Years ago, I sat in front of a computer typing for a week — for summer camp. Most summers I stayed at a 4H camp on the lake, brimming with trees and nature and occasionally a couple bears meandering through the camp site (there was an alert dog for that). This was a different sort of camp. We didn’t stay in bunk beds or sing songs around a camp fire. Instead, we learned how to code.
We created programs that ran a small desktop fan, controlled fighting robots and racing cars, and even accidentally set off a small fire in the elementary school’s chemistry lab. I didn’t regret forgoing a traditional summer camp for this one. I felt proud in learning even just the basics of a new skill set, whether or not I’d apply to my profession in the future. It did prove to be useful, but not always for the reasons you might think.
Note that you can also learn basics of coding on mobile. We’re reviewed the top coding apps here.
1. Learning to code isn’t only useful, it’s fun
The program was intended to normalize and encourage coding and other STEM programs for girls, but regardless of gender it wasn’t ever boring. There’s a reason I enjoyed coding camp even more than regular summer camp. We were imbued with a sense of purpose and unique skill, creating and innovating and utilizing tools that we’d never heard of.
It was a brief but interesting introduction to a field that often overlooks women, especially very young ones, and that rarely attempts to court our interest in it, at least at the time. Still, even so, we found out that it wasn’t “just for boys” and had fun with it.
We were learning not only how to program functions on the computer (at the very least, through a direct command screen) but how to manipulate the world around us through code. Realizing that we could create the next Myspace or Neopets (this was the early 2000s, after all) just by learning was also pretty cool.
2. Learning to code can lead to opportunities to teach it
Two of our camp counselors were science and math elementary teachers, whose goal was to help teach programming languages to the future generation. Coding doesn’t always seem all that interesting or cool, but there are numerous activities that help make learning how to code fun and engaging.
It’s imperative to continue teaching kids how to code for the future, inside and out of the classroom. The power of information can change and form our lives each and everyday. It’s more important now than ever that we learn not only use social media platforms to pioneer positive change, but that we know how to build, modify and innovate them.
3. Learning the lingo opens new avenues of communication
The world of coding language is always changing and ever-fluctuating, so no one will ever be completely “literate” in one dialect of code per se, but having just a basic understanding and fluency will help you communicate with software developers and engineers.
Whether or you’re going into freelancing or are looking into hiring developers for company projects, or maybe even just dabbling into code as a hobby, having some experience with basic coding language is useful knowledge to developing a unique skillset for any industry.
Surprisingly or not, knowing how to structure and organize data is important for non-tech positions, and will likely continue to increase in import over the years. While there are programs that help with building a website, knowing how to code it can be helpful in developing something unique to your company, and can save time and money on hiring outside help. Digital artists, designers, researches, analysts, and even civil engineers may want to pick up some skills in coding, even if it’s just to better understand how analytical programs work or being able to recognize glitches in important professional projects, it’s never too late to learn.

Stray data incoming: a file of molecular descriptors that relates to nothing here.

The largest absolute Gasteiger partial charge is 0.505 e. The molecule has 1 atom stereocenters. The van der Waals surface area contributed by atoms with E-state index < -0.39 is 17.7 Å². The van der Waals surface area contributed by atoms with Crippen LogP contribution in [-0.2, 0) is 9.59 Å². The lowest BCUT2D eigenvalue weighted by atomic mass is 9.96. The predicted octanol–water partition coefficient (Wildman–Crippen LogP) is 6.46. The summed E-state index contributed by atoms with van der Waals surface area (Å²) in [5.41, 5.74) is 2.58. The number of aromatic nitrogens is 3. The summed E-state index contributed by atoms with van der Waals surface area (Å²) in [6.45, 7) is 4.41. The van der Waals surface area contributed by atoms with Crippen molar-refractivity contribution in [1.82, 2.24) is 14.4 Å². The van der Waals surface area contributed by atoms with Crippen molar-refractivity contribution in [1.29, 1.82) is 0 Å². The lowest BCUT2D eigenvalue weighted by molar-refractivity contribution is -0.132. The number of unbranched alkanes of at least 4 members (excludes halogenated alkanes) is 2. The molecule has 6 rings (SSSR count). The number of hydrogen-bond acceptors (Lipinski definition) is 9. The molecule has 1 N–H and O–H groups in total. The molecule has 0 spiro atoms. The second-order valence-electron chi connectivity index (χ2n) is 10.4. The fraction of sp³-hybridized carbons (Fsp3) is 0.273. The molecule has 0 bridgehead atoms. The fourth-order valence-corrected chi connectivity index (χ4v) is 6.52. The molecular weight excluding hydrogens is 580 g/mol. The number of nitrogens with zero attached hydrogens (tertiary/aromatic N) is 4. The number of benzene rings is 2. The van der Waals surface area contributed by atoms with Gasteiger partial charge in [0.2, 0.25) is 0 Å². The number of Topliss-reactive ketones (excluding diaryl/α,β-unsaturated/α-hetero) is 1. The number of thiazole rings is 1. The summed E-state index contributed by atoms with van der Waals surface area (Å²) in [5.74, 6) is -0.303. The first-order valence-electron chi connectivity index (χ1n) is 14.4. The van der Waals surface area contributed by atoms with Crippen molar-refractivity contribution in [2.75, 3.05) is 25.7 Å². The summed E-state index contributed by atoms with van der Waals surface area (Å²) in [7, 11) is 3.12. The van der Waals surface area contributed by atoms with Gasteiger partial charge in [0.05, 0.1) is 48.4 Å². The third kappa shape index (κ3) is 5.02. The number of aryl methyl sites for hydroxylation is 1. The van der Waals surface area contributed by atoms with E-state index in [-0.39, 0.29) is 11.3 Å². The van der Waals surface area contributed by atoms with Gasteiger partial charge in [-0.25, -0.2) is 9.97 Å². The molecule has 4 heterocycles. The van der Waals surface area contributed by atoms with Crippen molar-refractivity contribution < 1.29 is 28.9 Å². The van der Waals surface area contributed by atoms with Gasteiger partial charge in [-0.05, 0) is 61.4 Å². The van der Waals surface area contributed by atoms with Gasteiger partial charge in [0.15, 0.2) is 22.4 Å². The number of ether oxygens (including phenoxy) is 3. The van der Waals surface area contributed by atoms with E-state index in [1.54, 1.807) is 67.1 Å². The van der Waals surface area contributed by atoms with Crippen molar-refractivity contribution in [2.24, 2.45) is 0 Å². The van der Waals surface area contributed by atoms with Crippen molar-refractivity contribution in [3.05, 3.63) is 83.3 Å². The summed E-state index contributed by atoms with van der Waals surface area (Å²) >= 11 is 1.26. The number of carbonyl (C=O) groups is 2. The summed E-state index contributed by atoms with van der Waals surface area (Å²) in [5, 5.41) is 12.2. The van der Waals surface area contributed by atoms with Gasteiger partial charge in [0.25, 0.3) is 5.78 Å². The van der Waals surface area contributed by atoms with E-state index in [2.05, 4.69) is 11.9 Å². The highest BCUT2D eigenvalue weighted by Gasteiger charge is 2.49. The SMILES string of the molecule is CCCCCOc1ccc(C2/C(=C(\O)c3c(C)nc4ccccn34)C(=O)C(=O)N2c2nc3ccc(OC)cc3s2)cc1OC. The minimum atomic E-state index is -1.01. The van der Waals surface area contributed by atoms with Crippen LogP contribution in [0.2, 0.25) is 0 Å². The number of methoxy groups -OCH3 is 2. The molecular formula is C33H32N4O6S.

4. Learning to code is great for freelancers
You could start out as a hobbyist, maybe creating a website or a basic app or GIFs, and learn basic coding then move into freelancing, taking on paid gigs until you realize that wow, I can make this a full-time thing and then look for a job as a coder. Or start taking classes, get a certificate or degree, and look for employment. The possibilities, and opportunities, are just about endless.
Unlike traditional jobs in coding and programming, freelancing gives you the same sort of freedom as learning to code as a hobby in your free time, but with the bonus of getting paid for your effort! While it takes self-discipline, grit, and determination (and maybe even programming your own time management software) setting your own schedule and project goals is a perk of being your own boss, even if it’s just a side hustle while working a regular 9-to-5.
5. Learning to code can lead to a new career change
Coders and programmer are spoiled by choice. There’s so many different options for coding that it’s almost overwhelming. You could type in “entry-level programmer” or “experienced software developer” in Indeed, select the “Remote” option if you’re like me and are looking for work-at-home opportunities, and the amount of job listings could make your head spin.
Overall, learning to code can be just a new hobby. You could delve into the online community easily, scouring through forums with helpful coders of all skill levels, from hobbyists, freelancers, experienced researches and experts in the field — a variety are there eager to talk and help. You could take a course at the community college, maybe earn a certificate online, study in the field and earn a degree.
Start out as a freelancer on Indeed or LinkedIn, try a few projects out and see how it goes. You could make it your full-time gig, or as an occasionally lucrative side gig. Either way, it’s a useful and fun skill to have, and will probably become more helpful to add to a resume (even a non-tech one) as time goes on. You won’t regret it!